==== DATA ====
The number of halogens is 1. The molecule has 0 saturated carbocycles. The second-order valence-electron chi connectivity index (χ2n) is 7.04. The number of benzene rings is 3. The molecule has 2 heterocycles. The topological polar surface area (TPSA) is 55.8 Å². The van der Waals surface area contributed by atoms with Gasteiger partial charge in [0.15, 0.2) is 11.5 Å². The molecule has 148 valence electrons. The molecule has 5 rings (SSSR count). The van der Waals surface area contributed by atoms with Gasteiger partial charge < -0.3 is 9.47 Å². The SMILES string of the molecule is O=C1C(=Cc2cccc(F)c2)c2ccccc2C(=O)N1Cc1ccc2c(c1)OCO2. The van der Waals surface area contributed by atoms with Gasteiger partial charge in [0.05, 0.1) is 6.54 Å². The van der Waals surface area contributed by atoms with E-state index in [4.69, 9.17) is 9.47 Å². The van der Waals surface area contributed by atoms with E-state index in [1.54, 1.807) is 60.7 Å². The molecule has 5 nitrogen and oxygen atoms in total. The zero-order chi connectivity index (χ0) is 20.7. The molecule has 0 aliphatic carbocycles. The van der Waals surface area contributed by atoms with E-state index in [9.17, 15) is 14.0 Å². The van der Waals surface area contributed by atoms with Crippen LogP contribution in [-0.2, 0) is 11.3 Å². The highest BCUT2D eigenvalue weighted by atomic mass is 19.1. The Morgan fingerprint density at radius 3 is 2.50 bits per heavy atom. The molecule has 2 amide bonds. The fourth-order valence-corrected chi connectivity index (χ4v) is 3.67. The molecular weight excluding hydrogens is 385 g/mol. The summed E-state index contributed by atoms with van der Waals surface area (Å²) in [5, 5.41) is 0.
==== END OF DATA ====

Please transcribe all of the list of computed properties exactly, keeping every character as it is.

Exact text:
The number of halogens is 1. The molecule has 0 saturated carbocycles. The second-order valence-electron chi connectivity index (χ2n) is 7.04. The number of benzene rings is 3. The molecule has 2 heterocycles. The topological polar surface area (TPSA) is 55.8 Å². The van der Waals surface area contributed by atoms with Gasteiger partial charge in [0.15, 0.2) is 11.5 Å². The molecule has 148 valence electrons. The molecule has 5 rings (SSSR count). The van der Waals surface area contributed by atoms with Gasteiger partial charge < -0.3 is 9.47 Å². The SMILES string of the molecule is O=C1C(=Cc2cccc(F)c2)c2ccccc2C(=O)N1Cc1ccc2c(c1)OCO2. The van der Waals surface area contributed by atoms with Gasteiger partial charge in [0.05, 0.1) is 6.54 Å². The van der Waals surface area contributed by atoms with E-state index in [4.69, 9.17) is 9.47 Å². The van der Waals surface area contributed by atoms with E-state index in [1.54, 1.807) is 60.7 Å². The molecule has 5 nitrogen and oxygen atoms in total. The zero-order chi connectivity index (χ0) is 20.7. The molecule has 0 aliphatic carbocycles. The van der Waals surface area contributed by atoms with E-state index in [9.17, 15) is 14.0 Å². The van der Waals surface area contributed by atoms with Crippen LogP contribution in [-0.2, 0) is 11.3 Å². The highest BCUT2D eigenvalue weighted by atomic mass is 19.1. The Morgan fingerprint density at radius 3 is 2.50 bits per heavy atom. The molecule has 2 amide bonds. The fourth-order valence-corrected chi connectivity index (χ4v) is 3.67. The molecular weight excluding hydrogens is 385 g/mol. The summed E-state index contributed by atoms with van der Waals surface area (Å²) in [5, 5.41) is 0.